Since the Chamberlain case, proven cases of attacks on humans by dingoes have been discussed in the public domain, in particular dingo attacks on Fraser Island (off the Queensland coast), the last refuge in Australia for isolated pure-bred wild dingoes. In the wake of these attacks, it emerged that there had been at least 400 documented dingo attacks on Fraser Island. Most were against children, but at least two were on adults. For example, in April 1998, a 13-month-old girl was attacked by a dingo and dragged for about one metre (3 ft) from a picnic blanket at the Waddy Point camping area. The child was dropped when her father intervened.
In July 2004, Frank Cole, a Melbourne pensioner, claimed that he had shot a dingo in 1980 and found a baby in its mouth. After interviewing Cole on the matter, police decided not to reopen the case. He claimed to have the ribbons from the jacket which Azaria had been wearing when she disappeared as proof of his involvement. However, Lindy Chamberlain claimed that the jacket had no ribbons on it. Cole's credibility was further damaged when it was revealed he had made unsubstantiated claims about another case.
In August 2005, a 25-year-old woman named Erin Horsburgh claimed that she was Azaria Chamberlain, but her claims were rejected by the authorities and the Australian Broadcasting Corporation's Media Watch program, which stated that none of the reports linking Horsburgh to the Chamberlain case had any substance.
In 2008, the Holden Torana car that was tested for Azaria's blood in the original court case was used in the wedding of Aidan Chamberlain, Azaria's brother, who was six when his sister disappeared. His bride arrived at the ceremony in the car and his father, Michael Chamberlain, said that he was proud the couple had chosen to use the car which was the centerpiece of the case.
The Chamberlains divorced in 1991 and both remarried other people. Lindy and her second husband lived for a time in the United States and New Zealand but have since returned to Australia.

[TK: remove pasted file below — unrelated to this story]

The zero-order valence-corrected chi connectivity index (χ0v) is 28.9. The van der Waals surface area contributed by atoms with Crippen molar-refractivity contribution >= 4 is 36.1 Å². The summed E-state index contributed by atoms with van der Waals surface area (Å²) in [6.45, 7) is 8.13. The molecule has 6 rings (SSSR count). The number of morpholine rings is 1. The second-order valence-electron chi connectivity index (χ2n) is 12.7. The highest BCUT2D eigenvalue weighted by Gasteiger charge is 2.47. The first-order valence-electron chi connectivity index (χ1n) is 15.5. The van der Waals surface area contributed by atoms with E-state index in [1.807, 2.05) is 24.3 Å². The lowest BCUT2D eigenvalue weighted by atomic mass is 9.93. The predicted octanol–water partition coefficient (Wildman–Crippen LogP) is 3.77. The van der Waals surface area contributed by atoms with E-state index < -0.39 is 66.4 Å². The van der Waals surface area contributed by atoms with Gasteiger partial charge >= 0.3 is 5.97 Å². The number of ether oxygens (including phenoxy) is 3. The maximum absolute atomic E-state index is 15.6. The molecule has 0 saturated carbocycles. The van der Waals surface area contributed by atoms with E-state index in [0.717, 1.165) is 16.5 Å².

Michael Chamberlain died after a long battle with leukaemia on 9 January 2017, aged 72.
The National Museum of Australia has in its collection more than 250 items related to the disappearance of Azaria Chamberlain, which Lindy Chamberlain has helped document. Items include courtroom sketches by artists Jo Darbyshire and Veronica O'Leary, camping equipment, a piece of the dashboard from the Chamberlain family's car, outfits worn by Lindy Chamberlain, the number from her prison door, and the black dress worn by Azaria. The National Library of Australia has a small collection of items relating to Azaria, such as her birth records and her hospital identification bracelet, as well as a manuscript collection which includes around 20,000 documents including some of the Chamberlain family's correspondence and a large number of letters from the general public.
— Source: Wikipedia
I’m slightly embarrassed about this. My therapist told me I needed to listen to Chandra Rymes ‘The Year of Yes’ and I walked out angry. I ended up listening to it and it’s so fucking good. I already have intense respect for Chandra Rymes and the hours of television she has on TV, she’s an insane badass. Just listen to it. Especially if you feel stuck, or you feel like your life isn’t what you want it to be, or you’re trying to find balance and you don’t know how to do it — it’s amazing.
I’m gonna break a rule and say something that I want to do in the next week. I want to go yoga class or go to the gym because I feel so shitty and bad about myself and I’m not sleeping. I don’t feel healthy...it’s all these fucking things that I know I’ll feel better after I go to the gym or a yoga class.